The capital of Iraq has struggled to recover since an invasion by U.S. forces in 2003 and war with the Islamic State. With persistent sectarian violence, as shown here in 2004, it remains vulnerable to bombings and suicide attacks. Visitors face near-impossible bureaucratic hurdles to get in and must be accompanied by a government guide.
Jerusalem, pictured here in 1977, provides glimpses into history and religion like no other city. It is home to the sacred Wailing Wall, the Via Dolorosa path (said to be taken by Jesus to his crucifixion), the site of Jesus' Biblical resurrection, the Dome of the Rock where Mohammed is believed to have ascended to heaven, and a world-renowned Arab market.
The divided city of Jerusalem, uncomfortably shared by Jews, Arabs, and Christians, is a touchstone in Middle East politics, often with violent consequences such as that portrayed in this 2010 photograph. Palestinians seek an independent state with East Jerusalem, seized by Israel in 1967, as its capital. The United States sparked a firestorm in 2018 when it moved its embassy from Tel Aviv to Jerusalem, formally recognizing the holy city as Israel’s capital. Much of the international community does not consider Jerusalem the capital, as it is claimed by Palestinians and Israelis alike.
Somalia's capital of Mogadishu is strategically located on the Horn of Africa, on the shores of the Arabian Sea. The trading center once thrived, as shown in this 1992 photograph, complete with luxury hotels and tourists seeking its beaches.
Somalia was a land historically divided up among European powers, then cobbled together into an independent nation in 1960. Its internal conflicts exploded into civil war in 1992 that pushed the country into anarchy and famine. The Battle of Mogadishu in 1993 formed the basis of the book and movie “Black Hawk Down” about a raid to capture a powerful warlord. Mogadishu is considered one of the world’s most dangerous cities, crippled by car bombings, kidnappings, and attacks by Islamic extremists. The subsequent damage is shown in this 2019 photograph.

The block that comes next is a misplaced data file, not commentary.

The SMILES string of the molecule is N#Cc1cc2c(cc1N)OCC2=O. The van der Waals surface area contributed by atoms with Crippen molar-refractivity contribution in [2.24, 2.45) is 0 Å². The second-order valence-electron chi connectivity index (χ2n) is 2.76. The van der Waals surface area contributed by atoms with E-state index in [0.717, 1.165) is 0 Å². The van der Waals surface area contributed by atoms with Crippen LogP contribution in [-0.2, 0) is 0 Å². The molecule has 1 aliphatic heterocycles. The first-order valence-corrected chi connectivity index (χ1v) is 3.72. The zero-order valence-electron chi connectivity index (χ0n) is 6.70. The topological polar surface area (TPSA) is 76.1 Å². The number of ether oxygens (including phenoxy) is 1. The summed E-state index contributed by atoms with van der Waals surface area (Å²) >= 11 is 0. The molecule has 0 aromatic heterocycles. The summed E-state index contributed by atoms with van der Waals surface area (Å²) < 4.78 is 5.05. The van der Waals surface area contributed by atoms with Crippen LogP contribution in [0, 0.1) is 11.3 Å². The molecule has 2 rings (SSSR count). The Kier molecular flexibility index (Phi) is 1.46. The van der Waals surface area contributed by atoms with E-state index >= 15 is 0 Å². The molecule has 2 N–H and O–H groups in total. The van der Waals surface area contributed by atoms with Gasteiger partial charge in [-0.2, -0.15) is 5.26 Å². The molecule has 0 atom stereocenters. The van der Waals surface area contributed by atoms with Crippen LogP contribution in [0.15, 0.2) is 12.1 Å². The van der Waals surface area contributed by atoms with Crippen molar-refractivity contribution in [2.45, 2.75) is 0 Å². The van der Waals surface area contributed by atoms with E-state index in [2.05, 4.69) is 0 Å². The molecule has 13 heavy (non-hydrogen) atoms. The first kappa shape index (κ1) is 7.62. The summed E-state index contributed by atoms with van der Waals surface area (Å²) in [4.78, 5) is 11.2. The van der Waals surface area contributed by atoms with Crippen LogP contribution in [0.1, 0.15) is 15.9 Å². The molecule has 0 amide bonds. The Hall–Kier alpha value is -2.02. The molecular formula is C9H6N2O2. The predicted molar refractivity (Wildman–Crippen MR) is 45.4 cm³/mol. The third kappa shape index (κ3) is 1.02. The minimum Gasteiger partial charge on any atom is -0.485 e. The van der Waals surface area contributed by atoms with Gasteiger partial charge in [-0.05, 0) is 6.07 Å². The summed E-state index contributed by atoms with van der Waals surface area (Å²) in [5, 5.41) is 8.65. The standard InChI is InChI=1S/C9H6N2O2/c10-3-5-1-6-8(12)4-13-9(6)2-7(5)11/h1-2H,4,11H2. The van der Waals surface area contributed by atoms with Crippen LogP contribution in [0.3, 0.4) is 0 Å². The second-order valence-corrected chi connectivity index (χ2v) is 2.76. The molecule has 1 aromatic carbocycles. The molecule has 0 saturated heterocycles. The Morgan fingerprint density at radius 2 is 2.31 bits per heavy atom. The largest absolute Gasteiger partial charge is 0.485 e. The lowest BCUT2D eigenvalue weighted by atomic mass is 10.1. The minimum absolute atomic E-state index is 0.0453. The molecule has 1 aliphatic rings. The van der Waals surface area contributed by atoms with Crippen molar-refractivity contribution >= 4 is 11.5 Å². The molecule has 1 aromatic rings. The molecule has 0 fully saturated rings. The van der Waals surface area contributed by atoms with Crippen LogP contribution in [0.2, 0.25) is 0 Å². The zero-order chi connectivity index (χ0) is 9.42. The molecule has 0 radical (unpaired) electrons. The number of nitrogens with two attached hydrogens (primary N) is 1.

Omdurman, pictured above in 2008, is one of three towns that form the Sudanese capital of Khartoum and sits on the west bank of the Nile River. It is the site of Sudan’s official radio and television studios, government buildings, military installations, and top universities, and it is filled with historical monuments, tombs, and mosques.
This year, Omdurman was home to many protests that led to the military overthrow in April of President Omar al-Bashir, who ruled Sudan for 30 years. Recent protests, with deadly results, have sought civilian rule and an end to the military regime. A street scene from this year is pictured here.
Nestled in a mountain valley, Sana’a was a major Islamic center in the 7th and 8th centuries. Inhabited for over 2,500 years, the Old City was the site of thousands of distinctive hard-packed, mud-brick gingerbread-style homes built before the 11th century. Pictured here, they are a designated UNESCO World Heritage Site.
War has destroyed many of Sana’a’s historic buildings, pictured in this 2019 photograph, prompting condemnation by the United Nations’ heritage group. Yemen has been in the throes of a brutal conflict between supporters of its ousted president and Houthi rebel groups. A coalition led by Saudi Arabia and the United Arab Emirates has targeted Houthi sites around Sana’a.
According to legend, Kabul was founded by the Biblical brothers Cain and Abel. Despite being fought over for centuries, the Afghan capital, shown here in a photograph from the 1980s, was filled with delightful gardens, bazaars, mosques, palaces, and parks.
Modern-day Kabul has been ravaged by Soviet occupation, civil war, harsh rule by the Islamic fundamentalist Taliban, and a U.S.-led invasion in 2001. A typical scene is shown here from 2006. Deadly attacks by Islamic extremists are frequent, and the suicide bombings, terror attacks, kidnapping, and landmines have kept visitors away.
Industrial Donetsk was a busy metal-and-mining capital in Ukraine, perched on sweeping steppes along the Kalmius River. Pictured here in a 2013 photograph, Donetsk was called "Stalino" under the rule of Joseph Stalin.
Rebellions broke out against Ukrainian rule in Donetsk in 2014. Hostile to Ukraine, Russia provided military help to the insurgents. Separatists proclaimed the Donetsk People’s Republic in 2014. But with its independence not recognized internationally, the breakaway republic is the site of bitter conflict. Shown here in a 2015 photograph, Donetsk is still considered extremely unsafe for foreigners.